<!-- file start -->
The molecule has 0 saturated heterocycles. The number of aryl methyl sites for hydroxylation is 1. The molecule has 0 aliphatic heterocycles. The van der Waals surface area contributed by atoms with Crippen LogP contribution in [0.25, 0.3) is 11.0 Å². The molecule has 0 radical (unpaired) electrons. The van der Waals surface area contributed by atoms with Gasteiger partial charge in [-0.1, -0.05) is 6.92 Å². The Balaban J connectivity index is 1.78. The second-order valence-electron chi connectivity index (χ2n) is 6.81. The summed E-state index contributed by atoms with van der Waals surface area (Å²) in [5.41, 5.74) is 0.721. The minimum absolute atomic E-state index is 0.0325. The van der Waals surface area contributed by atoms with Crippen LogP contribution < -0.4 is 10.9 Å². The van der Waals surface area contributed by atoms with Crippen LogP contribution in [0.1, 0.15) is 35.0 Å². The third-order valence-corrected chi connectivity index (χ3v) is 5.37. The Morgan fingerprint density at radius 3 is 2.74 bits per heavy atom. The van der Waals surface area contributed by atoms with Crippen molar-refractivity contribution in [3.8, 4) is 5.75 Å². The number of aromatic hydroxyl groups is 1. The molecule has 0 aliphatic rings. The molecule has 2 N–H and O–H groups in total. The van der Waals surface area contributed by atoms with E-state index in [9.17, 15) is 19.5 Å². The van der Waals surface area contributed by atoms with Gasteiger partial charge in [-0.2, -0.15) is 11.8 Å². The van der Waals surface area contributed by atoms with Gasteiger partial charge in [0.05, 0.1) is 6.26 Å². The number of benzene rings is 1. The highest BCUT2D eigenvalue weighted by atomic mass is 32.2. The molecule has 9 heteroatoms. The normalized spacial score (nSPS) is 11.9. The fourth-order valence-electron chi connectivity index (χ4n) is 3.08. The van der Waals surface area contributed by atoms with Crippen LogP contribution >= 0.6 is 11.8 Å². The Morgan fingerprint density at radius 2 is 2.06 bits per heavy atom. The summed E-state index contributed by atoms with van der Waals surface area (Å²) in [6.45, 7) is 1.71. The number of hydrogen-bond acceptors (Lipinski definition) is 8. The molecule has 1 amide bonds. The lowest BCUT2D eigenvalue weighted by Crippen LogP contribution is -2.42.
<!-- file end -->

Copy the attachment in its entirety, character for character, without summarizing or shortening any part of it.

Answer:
The molecule has 0 saturated heterocycles. The number of aryl methyl sites for hydroxylation is 1. The molecule has 0 aliphatic heterocycles. The van der Waals surface area contributed by atoms with Crippen LogP contribution in [0.25, 0.3) is 11.0 Å². The molecule has 0 radical (unpaired) electrons. The van der Waals surface area contributed by atoms with Gasteiger partial charge in [-0.1, -0.05) is 6.92 Å². The Balaban J connectivity index is 1.78. The second-order valence-electron chi connectivity index (χ2n) is 6.81. The summed E-state index contributed by atoms with van der Waals surface area (Å²) in [5.41, 5.74) is 0.721. The minimum absolute atomic E-state index is 0.0325. The van der Waals surface area contributed by atoms with Crippen LogP contribution < -0.4 is 10.9 Å². The van der Waals surface area contributed by atoms with Crippen LogP contribution in [0.1, 0.15) is 35.0 Å². The third-order valence-corrected chi connectivity index (χ3v) is 5.37. The Morgan fingerprint density at radius 3 is 2.74 bits per heavy atom. The van der Waals surface area contributed by atoms with Crippen molar-refractivity contribution in [3.8, 4) is 5.75 Å². The number of aromatic hydroxyl groups is 1. The molecule has 0 aliphatic rings. The molecule has 2 N–H and O–H groups in total. The van der Waals surface area contributed by atoms with E-state index in [9.17, 15) is 19.5 Å². The van der Waals surface area contributed by atoms with Gasteiger partial charge in [-0.2, -0.15) is 11.8 Å². The van der Waals surface area contributed by atoms with Gasteiger partial charge in [0.05, 0.1) is 6.26 Å². The number of benzene rings is 1. The highest BCUT2D eigenvalue weighted by atomic mass is 32.2. The molecule has 9 heteroatoms. The normalized spacial score (nSPS) is 11.9. The fourth-order valence-electron chi connectivity index (χ4n) is 3.08. The van der Waals surface area contributed by atoms with Crippen LogP contribution >= 0.6 is 11.8 Å². The Morgan fingerprint density at radius 2 is 2.06 bits per heavy atom. The summed E-state index contributed by atoms with van der Waals surface area (Å²) in [6.45, 7) is 1.71. The number of hydrogen-bond acceptors (Lipinski definition) is 8. The molecule has 1 amide bonds. The lowest BCUT2D eigenvalue weighted by Crippen LogP contribution is -2.42.